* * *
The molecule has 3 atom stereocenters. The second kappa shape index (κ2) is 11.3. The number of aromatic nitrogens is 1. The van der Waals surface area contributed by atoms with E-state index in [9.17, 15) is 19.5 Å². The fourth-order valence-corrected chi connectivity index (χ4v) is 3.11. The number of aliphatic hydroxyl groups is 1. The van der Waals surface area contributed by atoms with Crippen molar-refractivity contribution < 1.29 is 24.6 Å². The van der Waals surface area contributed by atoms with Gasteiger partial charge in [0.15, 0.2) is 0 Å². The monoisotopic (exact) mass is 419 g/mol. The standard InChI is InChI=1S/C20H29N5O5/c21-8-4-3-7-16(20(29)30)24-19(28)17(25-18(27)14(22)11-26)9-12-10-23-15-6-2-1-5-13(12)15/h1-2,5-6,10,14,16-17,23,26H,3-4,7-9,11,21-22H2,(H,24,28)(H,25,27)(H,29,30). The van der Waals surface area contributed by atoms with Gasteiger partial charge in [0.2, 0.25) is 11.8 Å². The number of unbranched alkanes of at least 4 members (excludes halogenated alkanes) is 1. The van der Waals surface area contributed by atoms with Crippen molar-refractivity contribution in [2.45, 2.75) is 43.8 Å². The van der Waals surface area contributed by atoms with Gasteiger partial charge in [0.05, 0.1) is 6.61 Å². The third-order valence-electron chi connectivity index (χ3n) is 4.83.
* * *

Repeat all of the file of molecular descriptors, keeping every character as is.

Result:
The molecule has 3 atom stereocenters. The second kappa shape index (κ2) is 11.3. The number of aromatic nitrogens is 1. The van der Waals surface area contributed by atoms with E-state index in [9.17, 15) is 19.5 Å². The fourth-order valence-corrected chi connectivity index (χ4v) is 3.11. The number of aliphatic hydroxyl groups is 1. The van der Waals surface area contributed by atoms with Crippen molar-refractivity contribution < 1.29 is 24.6 Å². The van der Waals surface area contributed by atoms with Gasteiger partial charge in [0.15, 0.2) is 0 Å². The monoisotopic (exact) mass is 419 g/mol. The standard InChI is InChI=1S/C20H29N5O5/c21-8-4-3-7-16(20(29)30)24-19(28)17(25-18(27)14(22)11-26)9-12-10-23-15-6-2-1-5-13(12)15/h1-2,5-6,10,14,16-17,23,26H,3-4,7-9,11,21-22H2,(H,24,28)(H,25,27)(H,29,30). The van der Waals surface area contributed by atoms with Gasteiger partial charge in [0.2, 0.25) is 11.8 Å². The number of unbranched alkanes of at least 4 members (excludes halogenated alkanes) is 1. The van der Waals surface area contributed by atoms with Crippen molar-refractivity contribution in [2.45, 2.75) is 43.8 Å². The van der Waals surface area contributed by atoms with Gasteiger partial charge in [0.05, 0.1) is 6.61 Å². The third-order valence-electron chi connectivity index (χ3n) is 4.83.